Have been doing trading and quant for over 15+ years in traditional markets and as I started trading crypto noticed gaps in the market and started building tools to satisfy what I need long story short, we have a capital markets ecosystem going. We have market-making, prime services, big data, and mining as a service, and are working toward our banking application

I had worked in similar types of systems in traditional markets and watched many people really do impressive things, such as the coming of buy-side technology being utilized to create liquidity and make markets. This was a game changer as it allowed people to do this with far less capital and shifted the power away from the big banks. There was an immense lack of infrastructure and liquidity in the crypto space, I knew there was a void to be filled. This barrier would prevent institutions from stepping in and the market from really taking shape.

I started building tools to fulfill my own trading needs to fill the void which transitioned Seaquake. After hearing from many people in the industry about similar issues, I knew my mission was clear. The crypto market while growing was missing key elements that were needed for crypto to be truly accepted. From issues with liquidity to reporting the market had a massive deficit.

What does your typical day look like and how do you make it productive?

In a Remote Work environment, we depend on communication. A normal day involves routine team check-ins and strategy sessions to make sure we are on track with our 2022 roadmap. We routinely connect with our clients and investors to ensure they are also aligned on our roadmap. Lots of reading, it’s hard to stay at the forefront of technology, so we always have to be researching. Also, networking is a constant, not just for current clients and investors, but also for people who potentially could be working with us in the future. Effectively, we need to know everybody in the industry and everybody. Dylan regularly spends time driving the tech team with his ideas and assistance whilst Andrew drives the leadership team ensuring everyone is driving towards the same goal.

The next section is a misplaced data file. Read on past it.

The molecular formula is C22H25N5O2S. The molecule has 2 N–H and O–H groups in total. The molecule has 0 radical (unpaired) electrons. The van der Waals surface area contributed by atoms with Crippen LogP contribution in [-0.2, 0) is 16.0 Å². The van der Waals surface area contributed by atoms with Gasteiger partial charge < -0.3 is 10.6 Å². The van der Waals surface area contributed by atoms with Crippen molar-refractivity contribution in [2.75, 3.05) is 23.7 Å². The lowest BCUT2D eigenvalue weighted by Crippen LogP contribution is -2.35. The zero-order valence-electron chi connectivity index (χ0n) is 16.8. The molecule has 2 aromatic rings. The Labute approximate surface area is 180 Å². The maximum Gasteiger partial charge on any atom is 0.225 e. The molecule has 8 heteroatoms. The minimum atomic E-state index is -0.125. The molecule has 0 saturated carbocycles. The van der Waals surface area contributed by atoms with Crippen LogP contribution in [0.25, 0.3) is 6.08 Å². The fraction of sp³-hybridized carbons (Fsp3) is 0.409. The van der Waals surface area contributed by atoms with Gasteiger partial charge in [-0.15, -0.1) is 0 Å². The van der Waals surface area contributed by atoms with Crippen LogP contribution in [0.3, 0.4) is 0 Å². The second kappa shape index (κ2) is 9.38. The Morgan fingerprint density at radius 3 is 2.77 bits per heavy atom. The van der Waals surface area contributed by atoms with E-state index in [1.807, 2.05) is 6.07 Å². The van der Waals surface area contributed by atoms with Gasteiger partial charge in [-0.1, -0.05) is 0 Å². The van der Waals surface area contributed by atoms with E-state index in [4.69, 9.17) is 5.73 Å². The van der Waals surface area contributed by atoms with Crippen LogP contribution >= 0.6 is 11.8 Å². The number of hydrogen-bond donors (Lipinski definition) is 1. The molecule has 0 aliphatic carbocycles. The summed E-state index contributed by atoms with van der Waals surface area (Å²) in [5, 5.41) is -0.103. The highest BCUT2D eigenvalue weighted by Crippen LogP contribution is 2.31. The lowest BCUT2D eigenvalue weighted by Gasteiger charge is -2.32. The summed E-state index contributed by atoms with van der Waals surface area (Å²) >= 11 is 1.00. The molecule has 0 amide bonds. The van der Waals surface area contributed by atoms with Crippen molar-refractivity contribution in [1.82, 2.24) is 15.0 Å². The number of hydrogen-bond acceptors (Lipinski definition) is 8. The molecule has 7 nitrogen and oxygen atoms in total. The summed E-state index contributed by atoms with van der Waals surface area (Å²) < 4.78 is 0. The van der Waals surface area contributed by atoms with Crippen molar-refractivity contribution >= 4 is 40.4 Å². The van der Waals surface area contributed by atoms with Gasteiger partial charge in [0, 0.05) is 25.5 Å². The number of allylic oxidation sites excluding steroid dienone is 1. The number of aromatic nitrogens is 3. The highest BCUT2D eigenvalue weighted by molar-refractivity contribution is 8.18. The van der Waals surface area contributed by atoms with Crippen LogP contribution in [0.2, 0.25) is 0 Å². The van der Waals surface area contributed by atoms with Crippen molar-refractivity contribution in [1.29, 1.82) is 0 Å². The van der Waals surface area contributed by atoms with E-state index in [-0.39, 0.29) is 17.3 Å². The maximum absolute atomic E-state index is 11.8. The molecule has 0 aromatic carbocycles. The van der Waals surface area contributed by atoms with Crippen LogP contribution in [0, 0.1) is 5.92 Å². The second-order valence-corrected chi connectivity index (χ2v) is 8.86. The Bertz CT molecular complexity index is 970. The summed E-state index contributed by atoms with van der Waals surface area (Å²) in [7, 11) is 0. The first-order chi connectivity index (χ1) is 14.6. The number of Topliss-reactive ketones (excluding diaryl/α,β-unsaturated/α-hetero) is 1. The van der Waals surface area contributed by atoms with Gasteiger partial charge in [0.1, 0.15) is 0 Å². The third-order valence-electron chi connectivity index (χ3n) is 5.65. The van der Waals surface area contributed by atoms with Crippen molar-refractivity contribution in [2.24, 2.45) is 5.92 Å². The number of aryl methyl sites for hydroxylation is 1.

How do you bring ideas to life?

Through conversation and willingness to try things that are outside of our comfort zone. We are always looking to gain knowledge. Whether that means using new tools, new libraries or simply building something of our own from the ground up, we are always ready to try. This is an attitude that we also look for in any candidates that go through our hiring process. We want people who are not stuck in their ways. Once we achieved this attitude amongst ourselves and our colleagues, we found that any new idea can come to fruition through conversation and willingness to fail and learn.

What’s one trend that excites you?

One trend that really excites me and the company is the future of DeFi, from community DAOs to Automated market makers. I’m also excited about the market any more regulations and institutionalizing, as it’s going to weed out the star track-like projects and allow for the more impressive ways to flourish. The ones with actual functional technology will have the time to shine.

What is one habit of yours that makes you more productive as an entrepreneur?

I am OCD I hold myself to a very high standard and what we look for in people as they join the team. The OCD is quite helpful as we get things done fast and to the best of our ability, but are never satisfied. Therefore, Why not just strive for excellence, but it was trying to come up with new ways to make things better, be it researching, networking, or even rewriting our own code.

What advice would you give your younger self?